It’s a lesson Michael Altshuler had to learn the hard way. His story, as told in Harvey McKay’s book, “We Got Fired! … And It’s The Best Thing That Ever Happened To Us,” describes Michael as having an arrogant attitude problem. Even though he was a born salesman, Altshuler constantly found himself at odds with his supervisor.
The manager put him on notice for dressing too casually and looking unprofessional. The headstrong Altshuler vowed to stand his ground. He would continue wearing the clothes he wanted to wear … professional or not … or quit.
He explained his predicament to his father, a veteran sales pro. The elder Altshuler suggested they talk things over at their favorite seafood hangout.
“Would you like lobster or a hot dog, son?” Altshuler’s father asked once they settled into their seats. The young man was confused. Why on earth would he order a hot dog when he could have lobster?
“If you’re going to quit your job and blame others, you will spend the rest of your life eating hot dogs. If you want to chow down on lobster, you will have to become accountable for your own actions.” answered his father.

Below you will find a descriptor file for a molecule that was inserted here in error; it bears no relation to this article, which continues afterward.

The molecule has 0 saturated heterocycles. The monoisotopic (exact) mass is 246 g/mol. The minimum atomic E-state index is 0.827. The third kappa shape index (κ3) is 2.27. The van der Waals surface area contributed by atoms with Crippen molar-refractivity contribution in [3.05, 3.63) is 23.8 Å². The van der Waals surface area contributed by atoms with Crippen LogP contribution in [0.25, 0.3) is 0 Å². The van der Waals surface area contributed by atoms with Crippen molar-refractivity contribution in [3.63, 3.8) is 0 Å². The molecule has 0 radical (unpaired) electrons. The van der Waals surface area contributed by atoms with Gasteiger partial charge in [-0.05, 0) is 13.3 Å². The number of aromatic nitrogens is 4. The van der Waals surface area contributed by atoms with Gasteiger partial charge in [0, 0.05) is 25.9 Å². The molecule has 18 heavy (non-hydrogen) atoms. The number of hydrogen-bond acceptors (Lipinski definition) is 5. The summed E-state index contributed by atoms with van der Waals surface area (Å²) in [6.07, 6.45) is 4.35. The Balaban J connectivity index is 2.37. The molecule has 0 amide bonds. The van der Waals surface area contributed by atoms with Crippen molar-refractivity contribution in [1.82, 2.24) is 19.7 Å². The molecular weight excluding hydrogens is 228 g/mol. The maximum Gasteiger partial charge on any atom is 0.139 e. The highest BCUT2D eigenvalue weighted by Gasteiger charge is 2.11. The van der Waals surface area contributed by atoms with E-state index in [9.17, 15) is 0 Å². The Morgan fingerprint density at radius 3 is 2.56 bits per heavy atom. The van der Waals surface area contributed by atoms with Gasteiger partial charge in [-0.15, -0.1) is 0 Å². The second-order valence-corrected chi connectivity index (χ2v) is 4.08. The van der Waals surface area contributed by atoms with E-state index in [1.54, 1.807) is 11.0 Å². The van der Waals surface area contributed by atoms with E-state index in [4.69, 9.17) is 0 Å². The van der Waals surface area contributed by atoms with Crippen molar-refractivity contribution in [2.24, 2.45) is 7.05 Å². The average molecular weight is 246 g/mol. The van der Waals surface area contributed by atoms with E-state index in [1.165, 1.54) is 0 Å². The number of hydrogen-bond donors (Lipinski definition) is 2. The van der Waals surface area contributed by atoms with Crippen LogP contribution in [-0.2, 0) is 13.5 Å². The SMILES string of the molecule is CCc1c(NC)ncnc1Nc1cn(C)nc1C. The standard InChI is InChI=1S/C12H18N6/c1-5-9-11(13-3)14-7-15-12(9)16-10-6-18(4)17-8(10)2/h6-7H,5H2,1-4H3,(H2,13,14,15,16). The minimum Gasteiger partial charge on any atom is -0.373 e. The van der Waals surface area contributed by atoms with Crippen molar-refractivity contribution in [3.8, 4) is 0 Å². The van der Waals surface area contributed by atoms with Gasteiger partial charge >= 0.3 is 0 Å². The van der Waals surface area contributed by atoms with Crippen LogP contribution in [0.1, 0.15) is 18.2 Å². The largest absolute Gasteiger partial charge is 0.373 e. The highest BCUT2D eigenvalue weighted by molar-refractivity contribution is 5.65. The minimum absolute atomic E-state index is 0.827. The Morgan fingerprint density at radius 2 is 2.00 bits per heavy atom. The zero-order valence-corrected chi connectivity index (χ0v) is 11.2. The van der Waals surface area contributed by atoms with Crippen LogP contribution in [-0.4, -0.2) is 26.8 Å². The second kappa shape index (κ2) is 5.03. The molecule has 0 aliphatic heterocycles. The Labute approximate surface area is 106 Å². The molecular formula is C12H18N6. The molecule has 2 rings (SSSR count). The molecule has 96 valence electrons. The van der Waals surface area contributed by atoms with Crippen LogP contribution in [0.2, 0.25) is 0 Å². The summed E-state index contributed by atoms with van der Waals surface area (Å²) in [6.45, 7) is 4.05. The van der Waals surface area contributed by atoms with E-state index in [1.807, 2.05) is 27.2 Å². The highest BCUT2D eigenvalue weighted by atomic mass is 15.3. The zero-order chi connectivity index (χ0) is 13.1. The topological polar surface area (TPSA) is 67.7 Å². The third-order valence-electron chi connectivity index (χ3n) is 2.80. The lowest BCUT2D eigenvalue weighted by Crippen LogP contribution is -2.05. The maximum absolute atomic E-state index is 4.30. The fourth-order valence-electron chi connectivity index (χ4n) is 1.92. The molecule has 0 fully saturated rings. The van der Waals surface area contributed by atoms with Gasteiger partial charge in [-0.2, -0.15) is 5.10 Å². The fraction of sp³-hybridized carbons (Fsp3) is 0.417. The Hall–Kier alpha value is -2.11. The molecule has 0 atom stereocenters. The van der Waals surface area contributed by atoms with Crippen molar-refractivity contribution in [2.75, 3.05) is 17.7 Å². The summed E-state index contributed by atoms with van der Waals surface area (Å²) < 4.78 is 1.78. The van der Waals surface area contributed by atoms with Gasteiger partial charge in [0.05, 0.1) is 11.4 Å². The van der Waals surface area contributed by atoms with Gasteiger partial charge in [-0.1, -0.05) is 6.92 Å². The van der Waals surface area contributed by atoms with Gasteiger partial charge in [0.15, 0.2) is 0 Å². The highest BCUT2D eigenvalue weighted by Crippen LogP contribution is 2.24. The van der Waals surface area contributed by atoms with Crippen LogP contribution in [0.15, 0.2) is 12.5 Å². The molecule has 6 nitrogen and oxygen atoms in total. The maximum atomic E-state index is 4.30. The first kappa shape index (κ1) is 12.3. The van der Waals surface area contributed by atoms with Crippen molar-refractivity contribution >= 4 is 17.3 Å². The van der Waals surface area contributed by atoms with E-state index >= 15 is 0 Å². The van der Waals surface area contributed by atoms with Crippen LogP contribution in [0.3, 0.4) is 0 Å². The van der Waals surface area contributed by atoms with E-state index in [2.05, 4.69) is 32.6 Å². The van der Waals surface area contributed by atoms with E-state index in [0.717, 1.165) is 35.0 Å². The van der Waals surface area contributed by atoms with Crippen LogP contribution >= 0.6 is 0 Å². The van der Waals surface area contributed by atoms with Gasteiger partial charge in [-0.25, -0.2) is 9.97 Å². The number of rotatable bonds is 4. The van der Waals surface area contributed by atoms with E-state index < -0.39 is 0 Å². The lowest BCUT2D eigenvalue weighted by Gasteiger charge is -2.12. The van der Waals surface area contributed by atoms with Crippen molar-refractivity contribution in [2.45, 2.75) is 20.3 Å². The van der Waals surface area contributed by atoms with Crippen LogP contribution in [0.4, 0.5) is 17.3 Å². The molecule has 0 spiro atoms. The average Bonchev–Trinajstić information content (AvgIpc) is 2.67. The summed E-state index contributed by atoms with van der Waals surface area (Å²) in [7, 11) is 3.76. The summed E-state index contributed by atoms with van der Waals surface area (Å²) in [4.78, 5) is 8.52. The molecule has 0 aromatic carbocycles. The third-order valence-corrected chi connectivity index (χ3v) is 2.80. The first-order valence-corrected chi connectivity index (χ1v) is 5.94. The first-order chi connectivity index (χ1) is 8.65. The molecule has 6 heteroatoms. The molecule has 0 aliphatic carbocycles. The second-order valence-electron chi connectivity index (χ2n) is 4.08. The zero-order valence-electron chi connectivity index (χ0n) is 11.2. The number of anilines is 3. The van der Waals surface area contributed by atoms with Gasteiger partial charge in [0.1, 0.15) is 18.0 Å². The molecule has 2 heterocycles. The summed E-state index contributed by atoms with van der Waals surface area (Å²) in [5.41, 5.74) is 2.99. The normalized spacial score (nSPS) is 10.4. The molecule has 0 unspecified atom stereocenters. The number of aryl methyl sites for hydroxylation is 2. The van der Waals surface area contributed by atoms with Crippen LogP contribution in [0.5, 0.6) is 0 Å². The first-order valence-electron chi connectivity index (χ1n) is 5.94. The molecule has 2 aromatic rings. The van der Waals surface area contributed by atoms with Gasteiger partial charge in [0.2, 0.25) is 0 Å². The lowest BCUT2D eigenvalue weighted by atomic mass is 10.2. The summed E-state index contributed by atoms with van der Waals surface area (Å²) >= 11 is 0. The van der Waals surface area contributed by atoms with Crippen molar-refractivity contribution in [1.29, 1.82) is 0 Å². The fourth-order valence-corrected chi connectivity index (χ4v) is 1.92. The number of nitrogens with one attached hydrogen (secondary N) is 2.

That analogy helped the younger Altshuler realize the crucial role he played in his own success. Once he invested in a new wardrobe and an improved attitude, Altshuler began his steady path to success. And today he is an achievement coach that helps other people become their best.
Unfortunately, ego-driven, difficult people have a hard time recognizing their own faults and changing them. They get suckered by flattery rather than be guided by truth. They forget the creator of the “Dennis the Menace” cartoon strip, Hank Ketcham’s advice, . He said, “Flattery is like chewing gum. Enjoy it, but don’t swallow it.”